As you’ve probably noticed by now, Spandau Ballet are back and we reckon they’re ‘definitely the best reformed band of the year’. They’re also one of the most Londony, as Gary Kemp’s just-published biography reveals.
Anyone with even an ounce of fame must occasionally ponder what they’d call their autobiography. Gary Kemp, chief songsmith of Spandau Ballet, seems to have purposely seeded the band’s output with appropriate phrases, only to have been gazumped by his colleagues. Brother Martin Kemp bagsied ‘True‘ for his 2000 life story, while crooner Tony Hadley namechecked the band’s first hit ‘To Cut A Long Story Short‘. This third Spandatic biog, returns to the chorus of their biggest hit, with ‘I Know This Much’. Given Spandau’s internecine court case, ‘Communication Let Me Down’ wouldn’t have been a wholly inappropriate subtitle.
Reading through this well-paced biography, we learn that Kemp has the most Londony CV since Charles Dickens. Born within the sound of Bow Bells (at St Bart’s) and raised on ‘the wrong side of Essex Road’ he went on to play a career-making gig on HMS Belfast and later co-starred (with his brother) in the Krays movie. His autobiography therefore has an appeal much wider than the Spandau fan base.
The book is particularly strong at describing the West End fashionista hangouts of the early 1980s. Clubs like the Blitz (Great Queen Street) and La Beat Route (Greek Street) swarmed with as-yet undiscovered artists such as Sade, Steve Strange, Marc Almond, George Michael, Spandau Ballet and just about anyone else trying to break into the charts in 1980. Even the cloakroom attendants went on to find fame as Marilyn and Boy George.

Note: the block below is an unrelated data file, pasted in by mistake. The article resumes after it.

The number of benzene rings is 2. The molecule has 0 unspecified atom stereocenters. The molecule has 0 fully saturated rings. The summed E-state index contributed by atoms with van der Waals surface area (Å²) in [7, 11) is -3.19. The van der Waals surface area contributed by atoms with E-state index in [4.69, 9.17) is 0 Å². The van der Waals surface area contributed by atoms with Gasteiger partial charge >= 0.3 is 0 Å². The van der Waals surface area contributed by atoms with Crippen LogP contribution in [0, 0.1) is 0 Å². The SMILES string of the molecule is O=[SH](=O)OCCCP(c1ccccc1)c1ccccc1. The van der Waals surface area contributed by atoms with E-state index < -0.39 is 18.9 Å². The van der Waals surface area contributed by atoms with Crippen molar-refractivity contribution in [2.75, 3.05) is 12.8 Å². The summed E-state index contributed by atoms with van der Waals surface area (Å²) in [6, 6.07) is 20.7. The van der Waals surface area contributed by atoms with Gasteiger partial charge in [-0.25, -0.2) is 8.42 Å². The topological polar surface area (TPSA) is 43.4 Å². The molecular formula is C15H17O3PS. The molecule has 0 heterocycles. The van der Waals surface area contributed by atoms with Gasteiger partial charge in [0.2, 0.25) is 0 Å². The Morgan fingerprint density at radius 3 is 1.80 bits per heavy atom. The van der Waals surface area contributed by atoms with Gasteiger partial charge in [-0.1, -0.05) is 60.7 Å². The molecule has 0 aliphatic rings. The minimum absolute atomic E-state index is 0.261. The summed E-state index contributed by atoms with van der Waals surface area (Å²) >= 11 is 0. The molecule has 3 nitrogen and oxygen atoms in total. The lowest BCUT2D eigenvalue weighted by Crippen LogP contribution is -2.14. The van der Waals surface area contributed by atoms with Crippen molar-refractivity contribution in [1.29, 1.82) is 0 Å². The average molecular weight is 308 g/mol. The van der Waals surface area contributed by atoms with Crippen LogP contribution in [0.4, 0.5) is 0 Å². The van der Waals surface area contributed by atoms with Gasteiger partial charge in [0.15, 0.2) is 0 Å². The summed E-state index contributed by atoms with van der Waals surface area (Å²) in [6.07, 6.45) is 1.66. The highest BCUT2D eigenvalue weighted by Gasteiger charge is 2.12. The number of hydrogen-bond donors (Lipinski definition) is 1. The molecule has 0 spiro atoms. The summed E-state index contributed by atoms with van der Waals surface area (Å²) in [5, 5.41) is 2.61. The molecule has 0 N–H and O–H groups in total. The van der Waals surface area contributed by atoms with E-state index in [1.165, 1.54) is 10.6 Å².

The later sections of the book, on finding fame, attempts to break America, playing Live Aid, meeting Charlie Kray and the band’s eventual collapse, are all engaging enough but lack real revelations. That said, we had no idea that the band’s name was first suggested by BBC London DJ Robert Elms (possibly the only man with an even more Londony CV than Kemp).
The book closes with a sudden shift in mood. Just as Spandau Ballet were set to put aside their differences and begin comeback preparations, both Kemp parents died within days of one another. Gary’s description of his last moments with his father, and the subsequent birth of his own son, are particularly poignant.
I Know This Much is an affably written boy-done-good tale and the most tempting Spandau purchase since that spoof advert for a Tony Hadley Fabergé pineapple in Viz. It’s out now from Fourth Estate.